CM Storm Sonuz Headset Review
By André Gordirro on September 28, 2012
For those unwilling to put their money down on a 5.1 surround sound headset, there’s the option of choosing some less expensive models with 2.0 stereo sound. One of such models is the new Sonuz from CM Storm, a cheaper choice but one that doesn’t mean a cheap headset in terms of performance and design. On the contrary, this is a huge headset that looks like a leftover from the movie set of “Robocop,” with its futuristic and aggressive lines. Let’s take a look at its physical aspects and then proceed to the performance evaluation.
The Sonuz is a robust headset that catches the eye with its gigantic ear pads, featuring an internal diameter of 3.8” (97 mm). They spring from the outer structure like a flower. The inner headband is covered by a cloth-wrapped cushion; the same material also covers the ear pads and makes them breathable.
As usual, the omni-directional microphone is located on the left ear cup, but it can be detached and even plugged in on the right ear cup. The Sonuz comes with a small lid to close the unused microphone jack. The microphone can also pivot upwards.
The cable is cloth-wrapped and ends up on two 3.5 mm plugs (one for the microphone, the other for the sound channel). In the middle of the cable, the user finds the control unit with a volume dial and a mute key.
The main characteristics of the Sonuz are the 2.0 stereo sound (more about it later) and the size of the peripheral. It’s a really huge headset, and since it’s not bendable, the Sonuz ends up taking a lot of desktop space. It also gives the impression of being clunky and heavy, but appearances can be deceiving; the Sonuz is comfortable, as long as the user adjusts it to his or her head size. There are 11 markings on each side of the headband for that purpose.
The microphone is slightly bendable, so it’s somewhat limited in terms of positioning. For instance, it can’t be bent directly in front of the mouth, so it’s better to move it slightly below the mouth to clear the field of vision. Like everything else about the Sonuz, the microphone is also robust and aggressive looking. Removing the microphone is easy. Just pivot it upwards and pull it out.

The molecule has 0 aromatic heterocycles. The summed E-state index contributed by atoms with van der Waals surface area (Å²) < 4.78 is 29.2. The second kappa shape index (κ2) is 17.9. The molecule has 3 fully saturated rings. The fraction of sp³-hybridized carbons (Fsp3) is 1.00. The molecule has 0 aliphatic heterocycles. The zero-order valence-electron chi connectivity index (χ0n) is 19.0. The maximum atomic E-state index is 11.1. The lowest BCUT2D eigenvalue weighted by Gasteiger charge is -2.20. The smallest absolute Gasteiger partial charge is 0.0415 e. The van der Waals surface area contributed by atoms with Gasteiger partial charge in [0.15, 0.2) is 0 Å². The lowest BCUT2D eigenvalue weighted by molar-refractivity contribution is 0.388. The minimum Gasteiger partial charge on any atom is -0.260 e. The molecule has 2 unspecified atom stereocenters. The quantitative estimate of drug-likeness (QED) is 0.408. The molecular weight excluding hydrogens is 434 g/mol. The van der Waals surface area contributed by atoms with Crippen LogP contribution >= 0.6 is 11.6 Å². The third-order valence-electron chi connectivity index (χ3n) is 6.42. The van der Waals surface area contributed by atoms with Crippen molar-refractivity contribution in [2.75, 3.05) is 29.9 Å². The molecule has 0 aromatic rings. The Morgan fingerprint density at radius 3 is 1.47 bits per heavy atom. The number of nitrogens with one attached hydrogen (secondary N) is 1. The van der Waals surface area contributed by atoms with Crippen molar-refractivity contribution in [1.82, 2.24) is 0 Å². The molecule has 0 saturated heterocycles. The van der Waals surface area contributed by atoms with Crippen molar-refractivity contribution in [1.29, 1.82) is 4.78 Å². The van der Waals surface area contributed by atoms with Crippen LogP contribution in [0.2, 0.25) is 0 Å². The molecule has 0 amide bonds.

The mute key on the control unit is clicky, so the user really knows if it’s on or off, which prevents accidental uses.
Those who pick the Sonuz as their headset of choice know that they will be forsaking the 5.1 soundtrack on the games they play. An FPS title such as Battlefield 3 uses the 5.1 mix and sound effects to immerse the player in the action. The CM Storm headset only reproduces 2.0 stereo sound, which means that users who want to watch DVDs and Blu-Rays will also forsake the multichannel sound mixes. That being said, how did the Sonuz fare?
We played Battlefield 3 in 2.0 mode, and the response was precise and powerful. Those 53 mm drives are way bigger than most drives found in similar models on the market (they range from 30 mm to 40 mm), so the bass was meaty. But don’t forget to configure the setting of any game to a 2.0 sound mix (if available) to avoid cacophony. Dialogue tracks on TV shows, movies and games sounded crisp.
Since music is natively a two-channel medium, music listening with the Sonuz was excellent, and the performance was great, ranging from YouTube videos to CDs. With drives that big and some tweaking on the audio controller mixer, the headset was great to listen to different beat-driven styles like hip-hop and house or techno.
The main specifications for the CM Storm Sonuz headset include:
* Researched at Newegg.com on the day we published this review.
The CM Storm Sonuz is a 2.0 stereo headset with great sound and powerful bass, suitable to those on a budget or users who don’t care about having a 5.1 surround sound model. The peripheral is huge and a bit clunky; it takes up a great deal of desktop space because it’s not bendable. However, the robust design doesn’t mean it’s uncomfortable; the ear rests easily inside the big ear cups. The microphone could have been more flexible.